Seedat is keen to market the course to other young alumni and friends, and to contribute ideas to attract a younger audience – people keen to learn, to visit UCT’s campus and be a part of the community.
He sees opportunities linked to creating experiences for people around the core elements of Summer School. This year’s heritage tours and guided walk to the Cape Muslim and Slave Heritage Museum were very successful. Seedat thinks this is the kind of activity the team could build on; new facets of the programme to attract different audiences.
He believes new business models have become more focused on communities, dialogues, platforms and networks.
“Whether it’s a [Summer School] live stream to Philippi, they are making and impact,” he said.
“Summer School already has that strong foundation. It’s just to build on that.” And while COVID-19 has been a major disruptor, Seedat is already thinking: “How do we strategise a reopener for Summer School?”
Rall said that the team had learnt important lessons this year – including the need to offer flexibility.
“We will definitely stay hybrid. We discovered even the language and art courses worked well online.”
But the aim is also to reclaim the more social aspects of in-person attendance, with coffee shops, book stalls and meeting places.
This is what regulars miss most. Online can be lonely, said Rosemarie Saunders, who has been coming for 44 years. Another regular attendee, Suzette Raymond, said the attraction remains the “wonderful, interesting courses from top lecturers on offer every year”.
While she participated on MS Teams last year (“there was no other choice”) she was back on campus in January, “enjoying the experience of being at UCT and the interaction with other people attending the courses and chatting to the lecturers”.
Another regular, Anna Maria Delle Donne, has attended 15 seasons of Summer School, attracted by the variety and depth of courses.
“They broaden my mind. I generally choose subjects I like. But what Summer School also does is encourage me to attend lectures that stretch my mind. But the physical attendance is important.”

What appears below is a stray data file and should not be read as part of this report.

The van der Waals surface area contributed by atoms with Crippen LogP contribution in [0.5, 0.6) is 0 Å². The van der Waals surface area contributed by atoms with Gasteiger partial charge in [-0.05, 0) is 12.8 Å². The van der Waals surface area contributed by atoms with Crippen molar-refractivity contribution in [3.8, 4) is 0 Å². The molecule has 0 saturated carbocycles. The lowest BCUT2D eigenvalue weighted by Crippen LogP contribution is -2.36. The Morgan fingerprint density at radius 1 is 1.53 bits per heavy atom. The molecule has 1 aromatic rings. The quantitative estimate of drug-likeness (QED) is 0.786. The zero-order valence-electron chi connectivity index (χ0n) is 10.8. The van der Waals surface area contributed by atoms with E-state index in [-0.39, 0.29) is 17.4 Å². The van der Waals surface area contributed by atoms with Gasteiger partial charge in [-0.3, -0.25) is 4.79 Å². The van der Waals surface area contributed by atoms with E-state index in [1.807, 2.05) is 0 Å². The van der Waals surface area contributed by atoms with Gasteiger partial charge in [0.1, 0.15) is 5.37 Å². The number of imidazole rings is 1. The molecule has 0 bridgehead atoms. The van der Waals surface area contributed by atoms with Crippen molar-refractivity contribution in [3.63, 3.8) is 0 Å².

So too for stalwart Summer School volunteers such as Gill Rose and Terrill Nicolay.
Rose has been a volunteer for seven years.
“All the in-person attendees were thrilled to be back,” she said. “It was a pity that the bookshops left, and the food and drink options were reduced as time went on, so the atmosphere of the past wasn’t there. But everyone who turned up was glad to be there.”
Being a volunteer also has advantages. “It means that I have to be there every day and can attend as many lectures as I like. I am not a specialist in anything but I’m a keen reader of fiction and non-fiction and as a school librarian I need to know a bit about everything, so Summer School is absolutely wonderful.”
There is also contact with attendees, many of whom had become friends over the years, she said.
Nicolay was part of the EMS team as a contract member for almost 20 years and has been a volunteer since 2016. She has a lifelong commitment to education and until 2019 chaired the Western Province branch of the NPO SA (South Africa) Council for English Education.
“I enjoy the stimulation of an academic environment and relating to people with similar interests,” she said. “Over the years I have made many friends among the lecturers and Summer School students and have enjoyed a very cordial working relationship with the head, Dr Medeé Rall.”
She is committed to Summer School and its future, she said.
“It has, over its 70-plus years of existence through turbulent times in South Africa, made a highly significant contribution to the intellectual life not only of the people of Cape Town but to the university’s international reputation. Every effort should be made to allow it to adapt to the new environment in which it finds itself.”
To capture this goodwill, Rall plans to work with a Friends of Summer School group, which was initiated by long-time lecturer Chris Danziger and a number of dedicated attendees. The aim is to help attract participants back on to campus, to help market Summer School and spread the word about the programme that is so important to them, said Rall.